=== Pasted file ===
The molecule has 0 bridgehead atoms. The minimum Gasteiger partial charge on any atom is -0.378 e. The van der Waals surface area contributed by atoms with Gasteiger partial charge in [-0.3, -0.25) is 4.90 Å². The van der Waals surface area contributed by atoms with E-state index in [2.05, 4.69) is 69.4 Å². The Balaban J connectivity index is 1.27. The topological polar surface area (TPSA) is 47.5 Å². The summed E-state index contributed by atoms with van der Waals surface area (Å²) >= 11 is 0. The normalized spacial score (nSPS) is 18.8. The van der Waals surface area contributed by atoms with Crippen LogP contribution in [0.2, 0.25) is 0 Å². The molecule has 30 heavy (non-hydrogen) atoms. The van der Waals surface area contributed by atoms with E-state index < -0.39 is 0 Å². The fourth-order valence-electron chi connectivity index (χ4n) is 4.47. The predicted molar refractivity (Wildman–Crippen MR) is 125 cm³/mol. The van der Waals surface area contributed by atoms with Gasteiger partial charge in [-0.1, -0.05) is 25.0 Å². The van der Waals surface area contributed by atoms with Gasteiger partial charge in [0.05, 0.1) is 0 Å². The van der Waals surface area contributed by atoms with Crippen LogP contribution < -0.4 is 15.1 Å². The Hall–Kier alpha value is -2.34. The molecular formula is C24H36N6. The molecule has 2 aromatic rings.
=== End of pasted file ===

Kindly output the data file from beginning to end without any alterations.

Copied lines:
The molecule has 0 bridgehead atoms. The minimum Gasteiger partial charge on any atom is -0.378 e. The van der Waals surface area contributed by atoms with Gasteiger partial charge in [-0.3, -0.25) is 4.90 Å². The van der Waals surface area contributed by atoms with E-state index in [2.05, 4.69) is 69.4 Å². The Balaban J connectivity index is 1.27. The topological polar surface area (TPSA) is 47.5 Å². The summed E-state index contributed by atoms with van der Waals surface area (Å²) >= 11 is 0. The normalized spacial score (nSPS) is 18.8. The van der Waals surface area contributed by atoms with Crippen LogP contribution in [0.2, 0.25) is 0 Å². The molecule has 30 heavy (non-hydrogen) atoms. The van der Waals surface area contributed by atoms with E-state index < -0.39 is 0 Å². The fourth-order valence-electron chi connectivity index (χ4n) is 4.47. The predicted molar refractivity (Wildman–Crippen MR) is 125 cm³/mol. The van der Waals surface area contributed by atoms with Gasteiger partial charge in [-0.1, -0.05) is 25.0 Å². The van der Waals surface area contributed by atoms with Gasteiger partial charge in [0.05, 0.1) is 0 Å². The van der Waals surface area contributed by atoms with Crippen LogP contribution < -0.4 is 15.1 Å². The Hall–Kier alpha value is -2.34. The molecular formula is C24H36N6. The molecule has 2 aromatic rings.